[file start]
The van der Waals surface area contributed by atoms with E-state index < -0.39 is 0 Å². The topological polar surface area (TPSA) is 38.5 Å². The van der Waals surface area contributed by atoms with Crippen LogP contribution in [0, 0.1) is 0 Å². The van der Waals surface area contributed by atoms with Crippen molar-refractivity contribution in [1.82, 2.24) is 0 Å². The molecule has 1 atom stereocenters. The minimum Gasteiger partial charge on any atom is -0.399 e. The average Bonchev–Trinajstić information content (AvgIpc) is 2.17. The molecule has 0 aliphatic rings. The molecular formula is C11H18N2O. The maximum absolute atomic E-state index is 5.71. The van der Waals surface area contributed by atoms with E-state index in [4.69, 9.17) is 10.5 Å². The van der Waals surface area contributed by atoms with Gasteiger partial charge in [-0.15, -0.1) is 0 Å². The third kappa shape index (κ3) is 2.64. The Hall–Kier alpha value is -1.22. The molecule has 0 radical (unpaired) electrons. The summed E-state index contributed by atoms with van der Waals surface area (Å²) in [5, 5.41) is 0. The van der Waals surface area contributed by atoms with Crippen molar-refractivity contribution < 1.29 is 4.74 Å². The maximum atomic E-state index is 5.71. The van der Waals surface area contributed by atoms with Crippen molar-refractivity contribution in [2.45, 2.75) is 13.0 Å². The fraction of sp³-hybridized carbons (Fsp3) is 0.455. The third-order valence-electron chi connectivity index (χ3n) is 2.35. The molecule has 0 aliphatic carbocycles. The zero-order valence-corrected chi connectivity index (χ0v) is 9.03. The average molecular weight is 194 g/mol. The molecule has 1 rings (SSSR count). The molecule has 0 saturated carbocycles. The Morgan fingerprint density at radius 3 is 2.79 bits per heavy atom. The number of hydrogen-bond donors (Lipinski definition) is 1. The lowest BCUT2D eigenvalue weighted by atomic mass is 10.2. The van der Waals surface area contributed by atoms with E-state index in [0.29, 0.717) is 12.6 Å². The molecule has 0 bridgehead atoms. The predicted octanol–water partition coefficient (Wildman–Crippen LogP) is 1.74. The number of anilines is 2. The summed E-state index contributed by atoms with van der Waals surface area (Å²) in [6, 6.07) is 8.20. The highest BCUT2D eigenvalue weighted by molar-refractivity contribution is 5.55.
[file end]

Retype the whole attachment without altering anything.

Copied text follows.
The van der Waals surface area contributed by atoms with E-state index < -0.39 is 0 Å². The topological polar surface area (TPSA) is 38.5 Å². The van der Waals surface area contributed by atoms with Crippen LogP contribution in [0, 0.1) is 0 Å². The van der Waals surface area contributed by atoms with Crippen molar-refractivity contribution in [1.82, 2.24) is 0 Å². The molecule has 1 atom stereocenters. The minimum Gasteiger partial charge on any atom is -0.399 e. The average Bonchev–Trinajstić information content (AvgIpc) is 2.17. The molecule has 0 aliphatic rings. The molecular formula is C11H18N2O. The maximum absolute atomic E-state index is 5.71. The van der Waals surface area contributed by atoms with E-state index in [4.69, 9.17) is 10.5 Å². The van der Waals surface area contributed by atoms with Gasteiger partial charge in [-0.15, -0.1) is 0 Å². The third kappa shape index (κ3) is 2.64. The Hall–Kier alpha value is -1.22. The molecule has 0 radical (unpaired) electrons. The summed E-state index contributed by atoms with van der Waals surface area (Å²) in [5, 5.41) is 0. The van der Waals surface area contributed by atoms with Crippen molar-refractivity contribution < 1.29 is 4.74 Å². The maximum atomic E-state index is 5.71. The van der Waals surface area contributed by atoms with Crippen molar-refractivity contribution in [2.45, 2.75) is 13.0 Å². The fraction of sp³-hybridized carbons (Fsp3) is 0.455. The third-order valence-electron chi connectivity index (χ3n) is 2.35. The molecule has 0 aliphatic carbocycles. The zero-order valence-corrected chi connectivity index (χ0v) is 9.03. The average molecular weight is 194 g/mol. The molecule has 1 rings (SSSR count). The molecule has 0 saturated carbocycles. The Morgan fingerprint density at radius 3 is 2.79 bits per heavy atom. The number of hydrogen-bond donors (Lipinski definition) is 1. The lowest BCUT2D eigenvalue weighted by atomic mass is 10.2. The van der Waals surface area contributed by atoms with E-state index in [0.29, 0.717) is 12.6 Å². The molecule has 0 bridgehead atoms. The predicted octanol–water partition coefficient (Wildman–Crippen LogP) is 1.74. The number of anilines is 2. The summed E-state index contributed by atoms with van der Waals surface area (Å²) in [6, 6.07) is 8.20. The highest BCUT2D eigenvalue weighted by molar-refractivity contribution is 5.55.